Lastly, in Leviticus, the section in chapter 26 on blessings for obedience and punishment for disobedience should be a great reminder to us as followers of Christ. Obedience (following Christ) leads to life. Disobedience leads to death. Remember, God is preparing Israel for the promised Savior. He is doing two things here – showing them at their core that they are all disobedient. Not one of them can keep the law as God has given it, because we all are sinners. We all deserve death. He is showing His people that. He is also is showing them and preparing them to be able to see that Jesus can bring them life because He is perfect. Christ was perfectly obedient on our behalf. So, when we believe on Christ and what He did for us at the cross, we gain life. God is preparing His people to see this marvelous grace. Christ, the perfectly obedient one, laid down His life and took the punishment for our disobedience, and in so doing gives His perfect merit and obedience to us. When we repent of our sin and follow Christ, we gain the standing before God that Jesus merited for us – perfect obedience. God doesn’t see a Christian in any way other than one who is justified and covered by the blood of Christ.
God is also showing His people that there is a way to live that brings blessing; that way is following what God has commanded. If we call ourselves Christians but fail to live, or even care to live, in the way that He has called us then we should not expect blessing, here or for eternity. We should have no assurance of our salvation, whether we call ourselves Christians or not, if there is no heart or desire within us to live the life that Christ calls us to live; a life permeated with the faith that was mentioned earlier; a faith that allows us to love our enemies and pray for our persecutors.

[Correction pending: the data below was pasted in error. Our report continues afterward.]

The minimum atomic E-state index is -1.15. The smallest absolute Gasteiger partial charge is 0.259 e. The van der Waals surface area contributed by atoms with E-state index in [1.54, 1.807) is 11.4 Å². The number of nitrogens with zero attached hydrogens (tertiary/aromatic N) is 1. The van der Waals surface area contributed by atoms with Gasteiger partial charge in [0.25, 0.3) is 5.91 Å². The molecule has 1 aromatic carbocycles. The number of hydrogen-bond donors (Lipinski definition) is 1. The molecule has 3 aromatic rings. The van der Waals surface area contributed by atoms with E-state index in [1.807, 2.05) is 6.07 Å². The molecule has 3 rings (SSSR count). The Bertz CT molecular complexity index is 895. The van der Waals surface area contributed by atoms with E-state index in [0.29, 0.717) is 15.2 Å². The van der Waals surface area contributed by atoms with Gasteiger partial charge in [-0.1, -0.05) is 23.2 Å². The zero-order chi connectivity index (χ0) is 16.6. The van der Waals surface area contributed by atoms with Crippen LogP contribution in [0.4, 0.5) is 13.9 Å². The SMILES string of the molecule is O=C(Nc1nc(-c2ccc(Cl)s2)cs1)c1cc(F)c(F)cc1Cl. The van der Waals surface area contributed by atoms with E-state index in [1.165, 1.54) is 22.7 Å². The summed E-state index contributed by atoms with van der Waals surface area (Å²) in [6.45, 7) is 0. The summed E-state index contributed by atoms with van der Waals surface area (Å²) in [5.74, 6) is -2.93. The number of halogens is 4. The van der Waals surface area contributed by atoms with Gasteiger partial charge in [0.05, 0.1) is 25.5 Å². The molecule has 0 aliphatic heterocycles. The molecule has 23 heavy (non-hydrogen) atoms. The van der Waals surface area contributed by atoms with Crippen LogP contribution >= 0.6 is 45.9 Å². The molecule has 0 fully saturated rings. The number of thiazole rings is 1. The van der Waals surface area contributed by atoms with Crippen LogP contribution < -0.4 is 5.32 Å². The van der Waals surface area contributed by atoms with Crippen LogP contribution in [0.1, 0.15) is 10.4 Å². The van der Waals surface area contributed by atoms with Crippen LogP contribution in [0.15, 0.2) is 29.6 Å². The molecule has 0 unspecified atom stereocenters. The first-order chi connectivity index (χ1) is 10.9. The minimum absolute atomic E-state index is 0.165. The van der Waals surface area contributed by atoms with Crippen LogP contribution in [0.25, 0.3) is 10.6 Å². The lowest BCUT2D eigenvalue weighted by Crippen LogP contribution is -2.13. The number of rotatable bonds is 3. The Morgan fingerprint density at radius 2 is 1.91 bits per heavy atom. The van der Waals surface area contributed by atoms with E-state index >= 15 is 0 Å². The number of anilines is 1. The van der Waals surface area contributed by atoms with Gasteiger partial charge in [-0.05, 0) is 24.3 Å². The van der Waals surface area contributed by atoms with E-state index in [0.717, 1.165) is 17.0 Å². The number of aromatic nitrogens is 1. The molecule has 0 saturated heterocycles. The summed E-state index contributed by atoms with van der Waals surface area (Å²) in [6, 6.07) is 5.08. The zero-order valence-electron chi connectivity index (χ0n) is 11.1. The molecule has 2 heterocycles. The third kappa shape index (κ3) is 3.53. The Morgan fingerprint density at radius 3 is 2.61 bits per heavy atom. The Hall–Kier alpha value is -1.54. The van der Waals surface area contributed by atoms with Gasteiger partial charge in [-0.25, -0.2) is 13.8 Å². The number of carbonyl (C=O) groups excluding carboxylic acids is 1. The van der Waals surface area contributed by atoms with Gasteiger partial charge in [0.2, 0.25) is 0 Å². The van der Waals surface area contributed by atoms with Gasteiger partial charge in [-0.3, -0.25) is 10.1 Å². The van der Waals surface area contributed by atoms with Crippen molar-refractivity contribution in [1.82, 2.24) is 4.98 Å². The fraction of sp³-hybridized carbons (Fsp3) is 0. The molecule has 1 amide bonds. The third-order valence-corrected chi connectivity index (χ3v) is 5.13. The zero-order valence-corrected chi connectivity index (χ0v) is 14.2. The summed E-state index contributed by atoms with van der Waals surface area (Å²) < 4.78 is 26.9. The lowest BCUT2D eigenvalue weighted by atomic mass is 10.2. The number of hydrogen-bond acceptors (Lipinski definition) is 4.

The writer of Hebrews is desperate for his readers to see the unparalleled beauty of Jesus Christ. He looks to the Old Testament sacrificial system as further proof of the greatness of Jesus. The author states that the OT sacrificial system was but a shadow of things to come. Don’t miss this. The OT sacrificial system was where Israel’s leaders would sacrifice bulls and goats as a payment for sin, with the blood of the bull or goat covering the sin of God’s people for one year. This sacrifice had to be made often, every year, as a payment for the sins of that year.
The author of Hebrews calls this a ‘shadow’ meaning it was showing in part what was later going to be revealed in much greater splendor and majesty. A shadow shows the outline of a figure, but looking at someone shows their figure in much greater measure. There is no detail in a shadow, just an outline.
The sacrificial system of the Old Testament was to show that the payment for sin is death. Something’s blood must be shed for there to be payment for sin. The blood of bulls and goats was to be a yearlong payment for sin, but the blood of bulls and goats could never be a full and final payment for sin. It was a shadow.
This is why Jesus is greater. His sacrifice can actually make those who believe it and draw near to it perfect. Jesus’ blood is the full and final payment for sin. It is the payment from the sinless Son of God for the sins of all who would repent and trust in Christ for forgiveness and life. Jesus is the perfect picture of the shadow of the Old Testament sacrificial system. Jesus’ payment for sin was once and for all.
Hebrews 11 is the ‘hall of faith’ chapter where the writer is recognizing those of great faith in the Scriptures. Let their example of faith be an encouragement to you, and an example for us to seek to emulate. Great faith is not something we muster within ourselves, but rather something given to us that we then use as evidence of our salvation, and the hope that we would lead others to share in that great faith that is freely offered in Christ.